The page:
Ricardo Monreal, leader of the National Regeneration Movement majority bloc in the Senate. Photo: Google

By MARK LORENZANA

At least for the time being, the proposal to extend the presence of the Armed Forces on the streets for public security tasks until 2028 has been suspended by the Mexican Senate.

During the discussion, Ricardo Monreal, leader of the leftist National Regeneration Movement (Morena) majority bloc in the Senate, took the stand on Wednesday, Sept. 21, and proposed giving more time to discuss the reform and returning it to the committees.

“We can give it more time, we’re not in a hurry,” Monreal said.

“They don’t have the votes, they don’t have the votes,” chanted some members of the opposition bloc, after Monreal proposed extending the discussion period.

Damián Zepeda, a senator from the conservative National Action Party (PAN) immediately shot down the suggestion. “Today, the attempt to militarize the country dies,” he said.

The plenary session of the Senate, however, approved the Morena request to return the proposal to the committees “for additional analysis,” or even “to work on a new initiative.”

“The purpose of this request is for the ruling commissions to have more time for analysis and, where appropriate, rethink the text of the draft of this decree, or prepare and work on a new initiative or project that achieves the consensus of the parliamentary groups that concur in these commissions,” read the official request of the majority bloc.

On Monday, Sept. 19, Monreal admitted that the proposal might hit a snag in the Senate, as the voting numbers were not in favor of the bill.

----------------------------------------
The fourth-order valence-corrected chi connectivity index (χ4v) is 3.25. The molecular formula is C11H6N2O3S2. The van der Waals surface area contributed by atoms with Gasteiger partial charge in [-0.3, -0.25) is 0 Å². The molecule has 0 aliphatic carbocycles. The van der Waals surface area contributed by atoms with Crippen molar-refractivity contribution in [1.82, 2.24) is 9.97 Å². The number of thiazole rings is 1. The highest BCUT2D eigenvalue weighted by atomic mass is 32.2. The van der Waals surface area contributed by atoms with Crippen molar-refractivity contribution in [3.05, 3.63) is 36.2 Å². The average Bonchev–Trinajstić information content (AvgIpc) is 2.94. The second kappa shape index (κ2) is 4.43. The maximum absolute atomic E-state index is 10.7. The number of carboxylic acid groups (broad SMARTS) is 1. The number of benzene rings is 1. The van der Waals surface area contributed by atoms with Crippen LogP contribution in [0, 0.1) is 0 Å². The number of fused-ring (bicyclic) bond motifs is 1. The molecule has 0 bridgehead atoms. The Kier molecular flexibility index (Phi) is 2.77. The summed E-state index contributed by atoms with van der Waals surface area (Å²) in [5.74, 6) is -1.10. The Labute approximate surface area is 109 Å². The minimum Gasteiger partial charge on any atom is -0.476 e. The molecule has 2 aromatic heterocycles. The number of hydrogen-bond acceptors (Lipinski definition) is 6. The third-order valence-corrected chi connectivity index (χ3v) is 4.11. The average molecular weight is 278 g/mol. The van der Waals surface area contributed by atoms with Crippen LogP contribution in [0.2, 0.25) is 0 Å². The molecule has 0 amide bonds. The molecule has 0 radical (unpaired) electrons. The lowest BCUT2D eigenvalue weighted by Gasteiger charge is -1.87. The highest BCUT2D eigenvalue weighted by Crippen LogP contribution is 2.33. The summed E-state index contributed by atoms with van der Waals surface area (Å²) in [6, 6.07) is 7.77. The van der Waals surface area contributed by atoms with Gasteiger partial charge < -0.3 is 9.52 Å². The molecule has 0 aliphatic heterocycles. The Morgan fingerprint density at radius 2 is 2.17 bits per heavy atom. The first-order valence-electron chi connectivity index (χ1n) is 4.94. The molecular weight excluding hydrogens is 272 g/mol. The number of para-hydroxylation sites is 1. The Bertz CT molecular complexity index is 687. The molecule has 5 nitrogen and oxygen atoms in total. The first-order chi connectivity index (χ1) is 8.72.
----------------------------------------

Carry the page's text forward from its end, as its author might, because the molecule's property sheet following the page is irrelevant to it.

“We have met with coordinators of the parliamentary groups and with federal government officials, but so far we have not reached a consensus,” Monreal said at that time. “We continue to work and talk, but I must honestly say that the parliamentary groups are in a position that does not allow for much movement.”

On Wednesday, Sept. 14, legislators from Morena and the centralist Institutional Revolutionary Party (PRI) approved and endorsed the proposal to the Senate.

Yolanda de la Torre, a deputy of the PRI, originally drafted the proposal, which PRI President Alejandro Moreno promptly supported. This led to the fracturing of the now-suspended Va Por México coalition, which consisted of the PRI, the PAN and the left-leaning Party of the Democratic Revolution (PRD).

As recently as August of this year, the then-Va Por México coalition had vowed to strengthen their alliance for the upcoming 2023 local public elections and the 2024 Mexican general elections against Morena. At that time, the group released a joint statement, and said that “the unity of the Va por México coalition is firm and solid.”

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